On 4 October 1655, Vergulde Draeck of the Amsterdam Chamber of the Dutch United East India Company (VOC) set sail from Texel, on what was to be its second and final voyage to Batavia (modern Jakarta) in the East Indies.
The jacht Vergulde Draeck carried a cargo of trade goods worth 106,400 florins, together with eight chests of silver coin worth 78,600 florins, and the crew consisted of 193 men.
Following Brouwer’s route, the vessel made use of trade winds before making a northward turn to the East Indies. The vessel was lost on 28 April 1656 on a reef off the coast off Western Australia, north of Yanchep, near Ledge Point.
The vessel began to break up immediately and two of the ship’s boats were launched. Subsequently, a boat was dispatched to Batavia to get help. Arriving on 7 June they reported that 75 people of the 193 people on board had reached the shore and the other one of the ship’s boat had been driven ashore and damaged. Several vessels were dispatched to try and find the survivors but no one was found.
When the site was discovered in 1963, it had been looted and damaged. The wreck’s original finders approached the Western Australian Government suggesting that they transfer their rights as finders of the site to the Government on the condition that the site was protected under legislation.
In late 1963 the site was protected by law and the WA Museum’s Department of Maritime Archaeology was called in to assess and excavate the site in 1971. In 1972, the Department conducted its first major excavation. Over several months a very large collection of artefacts was systematically excavated from the site. Finds included beardman jugs, clay tobacco pipes (including a box of complete pipes), bronze and brass utensils, tools, accessories, glass bottles, various armaments, over 8,000 bricks from the Netherlands (presumably used as paying ballast on the ship) and over 8,500 silver coins, mostly Spanish reales.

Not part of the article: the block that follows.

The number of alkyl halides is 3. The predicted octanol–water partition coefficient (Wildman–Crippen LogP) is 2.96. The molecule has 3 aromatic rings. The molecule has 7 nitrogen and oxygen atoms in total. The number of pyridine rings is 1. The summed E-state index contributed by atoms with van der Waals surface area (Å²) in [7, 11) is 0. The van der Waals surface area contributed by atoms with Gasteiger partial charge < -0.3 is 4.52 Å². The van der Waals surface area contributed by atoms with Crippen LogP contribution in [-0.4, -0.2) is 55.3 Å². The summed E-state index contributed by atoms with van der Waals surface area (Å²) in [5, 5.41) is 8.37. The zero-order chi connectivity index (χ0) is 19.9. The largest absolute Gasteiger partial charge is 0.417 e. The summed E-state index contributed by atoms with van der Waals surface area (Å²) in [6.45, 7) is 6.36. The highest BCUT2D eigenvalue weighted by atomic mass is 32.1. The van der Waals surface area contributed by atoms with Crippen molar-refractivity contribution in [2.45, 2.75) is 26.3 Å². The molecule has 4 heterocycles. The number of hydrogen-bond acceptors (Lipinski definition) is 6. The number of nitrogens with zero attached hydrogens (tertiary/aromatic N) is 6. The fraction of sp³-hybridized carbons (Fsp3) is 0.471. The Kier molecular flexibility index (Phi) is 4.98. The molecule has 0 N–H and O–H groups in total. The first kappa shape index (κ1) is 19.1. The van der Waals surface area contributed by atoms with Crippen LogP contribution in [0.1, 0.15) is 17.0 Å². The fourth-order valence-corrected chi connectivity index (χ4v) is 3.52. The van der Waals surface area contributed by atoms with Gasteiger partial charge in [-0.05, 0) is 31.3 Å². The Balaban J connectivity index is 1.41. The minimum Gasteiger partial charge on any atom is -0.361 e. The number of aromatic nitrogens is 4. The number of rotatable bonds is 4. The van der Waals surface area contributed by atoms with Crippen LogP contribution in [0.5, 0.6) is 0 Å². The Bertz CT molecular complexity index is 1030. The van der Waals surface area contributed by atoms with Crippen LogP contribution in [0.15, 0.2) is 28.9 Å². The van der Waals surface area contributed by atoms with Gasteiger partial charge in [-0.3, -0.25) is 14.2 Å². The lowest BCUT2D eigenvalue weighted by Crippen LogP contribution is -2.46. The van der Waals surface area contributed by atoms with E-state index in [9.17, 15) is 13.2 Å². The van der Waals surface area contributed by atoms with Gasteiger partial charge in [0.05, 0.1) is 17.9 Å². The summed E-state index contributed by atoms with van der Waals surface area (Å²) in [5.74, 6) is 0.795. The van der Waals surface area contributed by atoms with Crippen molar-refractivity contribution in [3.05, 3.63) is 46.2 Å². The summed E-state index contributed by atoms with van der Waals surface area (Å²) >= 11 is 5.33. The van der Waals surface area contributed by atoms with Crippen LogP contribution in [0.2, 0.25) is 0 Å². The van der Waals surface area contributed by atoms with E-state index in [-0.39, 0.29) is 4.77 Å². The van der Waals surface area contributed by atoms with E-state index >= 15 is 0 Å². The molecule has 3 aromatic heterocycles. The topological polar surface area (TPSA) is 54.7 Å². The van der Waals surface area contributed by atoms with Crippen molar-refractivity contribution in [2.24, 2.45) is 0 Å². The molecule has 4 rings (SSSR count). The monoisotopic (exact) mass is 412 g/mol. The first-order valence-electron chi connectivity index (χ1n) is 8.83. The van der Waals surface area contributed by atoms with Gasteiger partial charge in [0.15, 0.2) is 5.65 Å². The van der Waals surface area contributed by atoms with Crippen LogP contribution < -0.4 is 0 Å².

The 1972 fieldwork was the first major underwater archaeological excavation undertaken in Australia and saw the commencement of a series of major archaeological excavations by the Department in the 1970s and 1980s. Subsequent visits to the site were made in 1981 and 1983.
The objectives in 1981 were to excavate the main wreck site areas that had been left at the end of 1971–72. This proved to be extremely difficult because of the bad weather and limited time.
The 1983 season was a great success due to long periods of unusually calm weather. During the excavation period, on the 19 days when diving took place, a total of 332 diving hours were recorded. Finds included a Southeast Asian smoking pipe (a very unusual find for the mid-17th century), several beardman jugs and an astrolabe.